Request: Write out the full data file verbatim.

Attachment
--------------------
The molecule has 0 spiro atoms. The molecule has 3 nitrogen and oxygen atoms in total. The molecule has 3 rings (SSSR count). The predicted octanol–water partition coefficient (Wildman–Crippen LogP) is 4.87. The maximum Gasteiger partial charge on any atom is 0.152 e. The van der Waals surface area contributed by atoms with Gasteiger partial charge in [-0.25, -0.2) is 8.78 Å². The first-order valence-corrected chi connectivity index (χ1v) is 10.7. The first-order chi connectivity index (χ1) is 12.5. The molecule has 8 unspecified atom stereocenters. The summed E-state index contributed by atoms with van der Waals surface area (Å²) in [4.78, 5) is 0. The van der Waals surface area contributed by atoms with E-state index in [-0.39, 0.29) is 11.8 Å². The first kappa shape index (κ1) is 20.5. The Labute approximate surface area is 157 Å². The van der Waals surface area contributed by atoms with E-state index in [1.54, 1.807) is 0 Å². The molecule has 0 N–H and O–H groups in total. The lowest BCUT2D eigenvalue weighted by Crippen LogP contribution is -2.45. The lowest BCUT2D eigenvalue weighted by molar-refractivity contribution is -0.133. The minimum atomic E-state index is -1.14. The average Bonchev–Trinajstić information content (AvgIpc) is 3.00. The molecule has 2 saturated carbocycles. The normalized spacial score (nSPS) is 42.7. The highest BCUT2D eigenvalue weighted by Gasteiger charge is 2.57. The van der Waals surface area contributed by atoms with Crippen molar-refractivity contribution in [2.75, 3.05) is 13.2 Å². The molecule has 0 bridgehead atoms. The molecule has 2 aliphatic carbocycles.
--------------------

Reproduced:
The molecule has 0 spiro atoms. The molecule has 3 nitrogen and oxygen atoms in total. The molecule has 3 rings (SSSR count). The predicted octanol–water partition coefficient (Wildman–Crippen LogP) is 4.87. The maximum Gasteiger partial charge on any atom is 0.152 e. The van der Waals surface area contributed by atoms with Gasteiger partial charge in [-0.25, -0.2) is 8.78 Å². The first-order valence-corrected chi connectivity index (χ1v) is 10.7. The first-order chi connectivity index (χ1) is 12.5. The molecule has 8 unspecified atom stereocenters. The summed E-state index contributed by atoms with van der Waals surface area (Å²) in [4.78, 5) is 0. The van der Waals surface area contributed by atoms with E-state index in [-0.39, 0.29) is 11.8 Å². The first kappa shape index (κ1) is 20.5. The Labute approximate surface area is 157 Å². The van der Waals surface area contributed by atoms with E-state index in [1.54, 1.807) is 0 Å². The molecule has 0 N–H and O–H groups in total. The lowest BCUT2D eigenvalue weighted by Crippen LogP contribution is -2.45. The lowest BCUT2D eigenvalue weighted by molar-refractivity contribution is -0.133. The minimum atomic E-state index is -1.14. The average Bonchev–Trinajstić information content (AvgIpc) is 3.00. The molecule has 2 saturated carbocycles. The normalized spacial score (nSPS) is 42.7. The highest BCUT2D eigenvalue weighted by Gasteiger charge is 2.57. The van der Waals surface area contributed by atoms with Crippen molar-refractivity contribution in [2.75, 3.05) is 13.2 Å². The molecule has 0 bridgehead atoms. The molecule has 2 aliphatic carbocycles.